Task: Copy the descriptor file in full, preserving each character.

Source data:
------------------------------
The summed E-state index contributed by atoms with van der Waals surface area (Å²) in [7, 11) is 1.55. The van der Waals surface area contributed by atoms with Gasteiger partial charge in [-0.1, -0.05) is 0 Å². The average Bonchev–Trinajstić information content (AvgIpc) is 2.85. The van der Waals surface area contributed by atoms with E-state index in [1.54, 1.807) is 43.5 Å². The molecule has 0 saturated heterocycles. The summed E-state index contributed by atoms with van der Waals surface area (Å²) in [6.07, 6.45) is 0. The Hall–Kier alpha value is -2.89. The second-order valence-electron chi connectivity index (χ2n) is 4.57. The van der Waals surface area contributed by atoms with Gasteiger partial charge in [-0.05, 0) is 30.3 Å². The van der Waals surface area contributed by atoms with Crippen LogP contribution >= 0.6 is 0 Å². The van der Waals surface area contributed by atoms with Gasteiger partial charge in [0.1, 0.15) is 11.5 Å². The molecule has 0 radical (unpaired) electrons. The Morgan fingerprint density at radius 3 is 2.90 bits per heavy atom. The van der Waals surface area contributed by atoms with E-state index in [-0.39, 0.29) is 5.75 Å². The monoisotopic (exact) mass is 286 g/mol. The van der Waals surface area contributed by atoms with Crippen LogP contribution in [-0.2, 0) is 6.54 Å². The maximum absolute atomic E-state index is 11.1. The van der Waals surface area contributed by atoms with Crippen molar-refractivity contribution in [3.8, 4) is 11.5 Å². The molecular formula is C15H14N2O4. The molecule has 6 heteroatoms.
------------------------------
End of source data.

The summed E-state index contributed by atoms with van der Waals surface area (Å²) in [7, 11) is 1.55. The van der Waals surface area contributed by atoms with Gasteiger partial charge in [-0.1, -0.05) is 0 Å². The average Bonchev–Trinajstić information content (AvgIpc) is 2.85. The van der Waals surface area contributed by atoms with E-state index in [1.54, 1.807) is 43.5 Å². The molecule has 0 saturated heterocycles. The summed E-state index contributed by atoms with van der Waals surface area (Å²) in [6.07, 6.45) is 0. The Hall–Kier alpha value is -2.89. The second-order valence-electron chi connectivity index (χ2n) is 4.57. The van der Waals surface area contributed by atoms with Gasteiger partial charge in [-0.05, 0) is 30.3 Å². The van der Waals surface area contributed by atoms with Crippen LogP contribution >= 0.6 is 0 Å². The van der Waals surface area contributed by atoms with Gasteiger partial charge in [0.1, 0.15) is 11.5 Å². The molecule has 0 radical (unpaired) electrons. The Morgan fingerprint density at radius 3 is 2.90 bits per heavy atom. The van der Waals surface area contributed by atoms with E-state index in [-0.39, 0.29) is 5.75 Å². The monoisotopic (exact) mass is 286 g/mol. The van der Waals surface area contributed by atoms with Crippen LogP contribution in [-0.2, 0) is 6.54 Å². The maximum absolute atomic E-state index is 11.1. The van der Waals surface area contributed by atoms with Crippen molar-refractivity contribution in [3.8, 4) is 11.5 Å². The molecular formula is C15H14N2O4. The molecule has 6 heteroatoms.